I’ve heard many tales of woe over the last five years — of unpredictable, ever-changing, stress-inducing work schedules — as I’ve researched labor conditions in retail and elsewhere in the service sector. Whether at big-box stores, department stores or specialty stores, many workers complain that their managers have ramped up the scheduling chaos as retail competition has grown ever fiercer, partly because Amazon is eroding the sales of brick-and-mortar retail.

A man who worked at a Zara in Manhattan when I interviewed him in 2015, Brandon Wagner, sometimes had to work until 11 p.m., getting home around midnight, and then be back at the store at 8 next morning. That meant he’d get just five or six hours of sleep.

Mirella Casares, a Victoria’s Secret worker in Florida, told the New York Times earlier this year that her weekly hours swung wildly, from a low of 15 hours a week to a high of 39, making it hard to plan her life or her budget. Frequent last-minute scheduling changes made it difficult to find care for her 2-year-old and 6-year-old.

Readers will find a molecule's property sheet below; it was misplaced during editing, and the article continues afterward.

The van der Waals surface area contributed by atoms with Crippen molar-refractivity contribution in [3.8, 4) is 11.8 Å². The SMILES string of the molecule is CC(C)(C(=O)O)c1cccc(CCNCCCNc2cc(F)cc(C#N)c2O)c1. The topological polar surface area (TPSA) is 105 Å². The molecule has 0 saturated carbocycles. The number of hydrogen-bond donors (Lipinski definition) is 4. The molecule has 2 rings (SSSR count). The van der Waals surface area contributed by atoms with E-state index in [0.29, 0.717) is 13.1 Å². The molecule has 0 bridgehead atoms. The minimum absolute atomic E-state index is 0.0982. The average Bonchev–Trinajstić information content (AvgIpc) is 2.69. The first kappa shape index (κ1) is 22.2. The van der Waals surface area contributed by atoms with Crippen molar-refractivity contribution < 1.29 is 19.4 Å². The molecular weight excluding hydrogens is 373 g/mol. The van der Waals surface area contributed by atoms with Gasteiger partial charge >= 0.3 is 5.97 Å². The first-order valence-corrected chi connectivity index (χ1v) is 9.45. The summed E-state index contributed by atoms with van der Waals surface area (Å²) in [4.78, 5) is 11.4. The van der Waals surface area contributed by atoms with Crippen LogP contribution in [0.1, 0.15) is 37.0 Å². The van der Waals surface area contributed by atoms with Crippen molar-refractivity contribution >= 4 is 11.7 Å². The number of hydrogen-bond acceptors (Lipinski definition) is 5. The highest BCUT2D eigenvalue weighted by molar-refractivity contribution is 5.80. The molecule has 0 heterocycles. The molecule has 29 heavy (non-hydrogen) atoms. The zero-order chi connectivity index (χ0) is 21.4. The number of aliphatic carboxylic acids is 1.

An aspiring actor, Desmond Anthony, told me that the Express in Manhattan where he used to work would often schedule him for two days of work, plus two or three on-call days. That meant he had to call his boss first thing in the morning and be ready to rush in if the store needed him. If he wasn’t needed, he went unpaid, even though his on-call status made it impossible for him to schedule auditions or make other plans.

The stories pile up. One Milwaukee worker, Mary Coleman, said she once made the hour-long bus commute to her job at a Popeye’s only to be told that she shouldn’t clock in. Business was slow and they didn’t need her that day, her boss said. (She wasn’t paid.) Another retail worker told me she didn’t learn her work schedule for the next week until Saturday, two days before her workweek began. A Wal-Mart worker in Orlando, Fla., said she was inexplicably assigned zero hours one week, sandwiched between 20-hour and 25-hour weeks.

Much of this herky-jerky scheduling grows out of new money-saving management practices. Thanks to advances in software, many stores and restaurants now monitor their sales minute by minute, hewing to a strict employees-to-sales ratio. When sales jump or dip, a store might suddenly call in unscheduled workers or tell scheduled workers to go home.

Although this helps businesses hold down costs and serve customers better, it creates havoc for many workers. A 2014 study led by Susan Lambert, a professor of organizational theory at the University of Chicago, found that 41% of early-career workers received one week or less advance notice of their work schedule. This unpredictability makes it difficult to schedule child care or doctor’s appointments or to juggle college classes while holding a job.